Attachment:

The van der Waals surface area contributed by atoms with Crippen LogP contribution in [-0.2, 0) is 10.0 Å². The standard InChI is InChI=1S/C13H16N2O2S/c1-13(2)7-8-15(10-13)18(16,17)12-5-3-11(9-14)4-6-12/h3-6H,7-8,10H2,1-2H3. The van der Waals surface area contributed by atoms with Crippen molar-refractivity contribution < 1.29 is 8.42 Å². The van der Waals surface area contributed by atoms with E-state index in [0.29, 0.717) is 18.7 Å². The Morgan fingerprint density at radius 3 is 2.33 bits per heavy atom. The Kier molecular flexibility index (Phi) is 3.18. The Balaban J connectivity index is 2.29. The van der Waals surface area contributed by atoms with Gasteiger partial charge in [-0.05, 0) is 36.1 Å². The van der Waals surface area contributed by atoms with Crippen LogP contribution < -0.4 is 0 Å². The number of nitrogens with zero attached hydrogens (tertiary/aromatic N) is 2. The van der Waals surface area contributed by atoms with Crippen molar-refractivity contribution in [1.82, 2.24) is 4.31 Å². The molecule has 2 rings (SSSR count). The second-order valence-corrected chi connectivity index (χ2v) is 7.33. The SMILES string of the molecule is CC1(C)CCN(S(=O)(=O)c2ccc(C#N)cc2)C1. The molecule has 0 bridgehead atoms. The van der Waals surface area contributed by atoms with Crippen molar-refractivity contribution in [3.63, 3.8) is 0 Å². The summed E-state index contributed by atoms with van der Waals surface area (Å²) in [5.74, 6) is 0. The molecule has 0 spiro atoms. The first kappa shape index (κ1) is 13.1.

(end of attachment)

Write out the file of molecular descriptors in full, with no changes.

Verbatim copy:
The van der Waals surface area contributed by atoms with Crippen LogP contribution in [-0.2, 0) is 10.0 Å². The standard InChI is InChI=1S/C13H16N2O2S/c1-13(2)7-8-15(10-13)18(16,17)12-5-3-11(9-14)4-6-12/h3-6H,7-8,10H2,1-2H3. The van der Waals surface area contributed by atoms with Crippen molar-refractivity contribution < 1.29 is 8.42 Å². The van der Waals surface area contributed by atoms with E-state index in [0.29, 0.717) is 18.7 Å². The Morgan fingerprint density at radius 3 is 2.33 bits per heavy atom. The Kier molecular flexibility index (Phi) is 3.18. The Balaban J connectivity index is 2.29. The van der Waals surface area contributed by atoms with Gasteiger partial charge in [-0.05, 0) is 36.1 Å². The van der Waals surface area contributed by atoms with Crippen LogP contribution < -0.4 is 0 Å². The number of nitrogens with zero attached hydrogens (tertiary/aromatic N) is 2. The van der Waals surface area contributed by atoms with Crippen molar-refractivity contribution in [1.82, 2.24) is 4.31 Å². The molecule has 2 rings (SSSR count). The second-order valence-corrected chi connectivity index (χ2v) is 7.33. The SMILES string of the molecule is CC1(C)CCN(S(=O)(=O)c2ccc(C#N)cc2)C1. The molecule has 0 bridgehead atoms. The van der Waals surface area contributed by atoms with Crippen molar-refractivity contribution in [3.63, 3.8) is 0 Å². The summed E-state index contributed by atoms with van der Waals surface area (Å²) in [5.74, 6) is 0. The molecule has 0 spiro atoms. The first kappa shape index (κ1) is 13.1.